If the longlist was too all encompassing to feasibly tackle, the Booker Prize has just announced its 2015 shortlist to condense the award down to its finalists once again. The six authors were named as Marlon James, Tom McCarthy, Chigozie Obioma, Sunjeev Sahota, Anne Tyler and Hanya Yanagihara by the chair of the judging panel, Michael Wood, at a press conference at the offices of sponsor Man Group.
If you look at the announcement in the cold, hard glare of numbers and facts, this year’s shortlist is a 4:2 split male vs. female; includes 2 authors from the US, 2 from the UK, 1 from Jamaica and 1 from Nigeria; has 1 debut novelist; and 1 previously shortlisted writer, but then when have numbers had all that much to do with great literature. With such a strong shortlist it’s going to be interesting to see who picks up the prize, as they’ll have the somewhat significant challenge of living up to last year’s winner, Richard Flannigan, with his wartime epic, The Narrow Road To The Deep North.
It’s only the second year in the history of the prize, which began in 1969, that the award has been open to authors of any nationality for books written originally in English and published in the UK. Before the 2014 Booker Prize, it was only open to writers from the UK & Commonwealth, Republic of Ireland and Zimbabwe. Though the fact that the shortlist includes two authors from the US adds a little weight to the criticism that the change simply adds American writers to the list, reducing overall diversity, it’s countered slightly when you take into account Hanya Yanagihara’s Hawaiian ancestry.
Ellah Wakatama Allfrey, John Burnside, Sam Leith and Frances Osborne complete the judging panel alongside English historian and broadcaster, Michael Wood. The final six authors that made it through to the shortlist from the thirteen selected in the 2015 longlist were whittled down from a total of 156 books that were reviewed.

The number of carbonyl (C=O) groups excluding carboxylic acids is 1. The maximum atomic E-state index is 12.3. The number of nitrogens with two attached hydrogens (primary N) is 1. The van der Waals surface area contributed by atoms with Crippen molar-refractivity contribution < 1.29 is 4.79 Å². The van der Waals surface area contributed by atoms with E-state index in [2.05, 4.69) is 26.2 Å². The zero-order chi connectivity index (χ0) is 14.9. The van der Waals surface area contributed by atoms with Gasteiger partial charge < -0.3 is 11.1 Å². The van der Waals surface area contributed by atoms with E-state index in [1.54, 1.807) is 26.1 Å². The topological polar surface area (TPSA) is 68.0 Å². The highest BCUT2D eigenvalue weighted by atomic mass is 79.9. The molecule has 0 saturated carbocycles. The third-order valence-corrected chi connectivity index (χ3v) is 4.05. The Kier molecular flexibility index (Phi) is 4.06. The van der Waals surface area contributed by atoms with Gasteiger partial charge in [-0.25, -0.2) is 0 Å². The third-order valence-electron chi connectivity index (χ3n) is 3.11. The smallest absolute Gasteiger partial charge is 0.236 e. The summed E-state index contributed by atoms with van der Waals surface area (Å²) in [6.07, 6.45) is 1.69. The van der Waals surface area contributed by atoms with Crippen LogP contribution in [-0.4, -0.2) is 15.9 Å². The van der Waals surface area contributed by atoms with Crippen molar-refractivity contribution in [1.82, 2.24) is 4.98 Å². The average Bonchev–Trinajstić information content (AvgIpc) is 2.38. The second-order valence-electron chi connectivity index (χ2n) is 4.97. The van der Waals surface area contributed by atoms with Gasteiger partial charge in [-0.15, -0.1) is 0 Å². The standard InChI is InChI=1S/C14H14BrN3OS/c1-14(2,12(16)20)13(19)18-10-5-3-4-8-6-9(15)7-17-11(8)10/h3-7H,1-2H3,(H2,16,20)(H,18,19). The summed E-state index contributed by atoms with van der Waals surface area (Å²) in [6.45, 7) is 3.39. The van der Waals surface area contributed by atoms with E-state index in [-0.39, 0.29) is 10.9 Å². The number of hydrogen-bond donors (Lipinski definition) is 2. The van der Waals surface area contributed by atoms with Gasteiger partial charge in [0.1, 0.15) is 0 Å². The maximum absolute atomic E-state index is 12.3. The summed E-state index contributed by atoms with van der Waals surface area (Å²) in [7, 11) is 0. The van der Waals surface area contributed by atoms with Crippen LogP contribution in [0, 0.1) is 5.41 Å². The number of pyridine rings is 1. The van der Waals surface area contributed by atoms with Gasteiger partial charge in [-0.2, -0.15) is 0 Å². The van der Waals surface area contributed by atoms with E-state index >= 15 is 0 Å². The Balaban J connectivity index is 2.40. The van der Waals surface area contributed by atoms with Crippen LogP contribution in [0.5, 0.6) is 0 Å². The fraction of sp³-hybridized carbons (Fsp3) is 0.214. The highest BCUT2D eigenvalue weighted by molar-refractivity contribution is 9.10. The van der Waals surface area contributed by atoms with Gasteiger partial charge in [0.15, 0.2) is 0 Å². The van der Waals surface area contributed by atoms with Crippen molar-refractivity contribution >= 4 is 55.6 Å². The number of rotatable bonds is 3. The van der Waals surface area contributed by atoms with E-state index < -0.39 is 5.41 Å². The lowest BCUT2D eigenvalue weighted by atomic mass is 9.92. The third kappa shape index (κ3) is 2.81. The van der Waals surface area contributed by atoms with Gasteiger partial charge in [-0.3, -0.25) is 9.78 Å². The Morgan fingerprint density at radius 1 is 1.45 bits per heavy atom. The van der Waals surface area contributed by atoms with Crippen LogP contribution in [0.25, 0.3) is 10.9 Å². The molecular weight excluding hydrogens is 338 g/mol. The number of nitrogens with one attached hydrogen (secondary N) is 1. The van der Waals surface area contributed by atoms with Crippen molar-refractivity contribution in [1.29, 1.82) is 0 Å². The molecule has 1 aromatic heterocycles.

The Booker Prize 2015 shortlist:
Marlon James (Jamaica) – A Brief History of Seven Killings – (Oneworld Publications)
Marlon James, the first Jamaican-born writer to make it through to both the Booker Prize longlist and shortlist, has been included on the back of his third novel, A Brief History Of Seven Killings. It tells the story of the dark history of his homeland and spans a broad timeline that takes it from the attempted assassination of Bob Marley in the 1970s, to the drug wars in New York in the 1980s and on to the resurgence of Jamaica in the 1990s.
Tom McCarthy (UK) – Satin Island (Jonathan Cape)
Tom McCarthy is the only previously shortlisted nominees to make it through to the second round, following up on his 2010 inclusion for C. His latest novel dissects how we make sense of reality and our place within it through the life of U, a “corporate anthropologist” who has been tasked with writing the Great Report to sum up modern day society and its recent past society.
Chigozie Obioma (Nigeria) – The Fishermen – (ONE, Pushkin Press)
Chigozie Obioma is the only debut author to make it through from the three that were names in the longlist. Nominated for his book, The Fishermen, it takes place in 1990s Nigeria where four brothers are given a prophesy that one of the brothers will kill another.
Sunjeev Sahota (UK) – The Year of the Runaways – (Picador)
Sunjeev Sahota’s second novel centres on the turbulent past and slightly cramped present day of a group of thirteen Indian men who live in a house together in Sheffield. It follows up his 2011 debut, Ours Are The Streets, which tells the story of a young British Pakistani man who becomes a suicide bomber.
Anne Tyler (US) – A Spool of Blue Thread – (Chatto & Windus)
Pulizer-prize winning writer, Anne Tyler, continues her prolific career with A Pool Of Blue Thread, which already featured in the 2015 Women’s Prize For Fiction shortlist. It tells the story of the Whitshank family, who come together to work out how to protect their family home and its inhabitants as the past starts to have ramifications for them to deal with.
Hanya Yanagihara (US) – A Little Life – (Picador)
Hawaii-born Hanya Yanagihara’s A Little Life is a moving story of love and friendship in New York City. It trails four friends as they move to the Big Apple and try to make the best for themselves, despite the troubles of the past.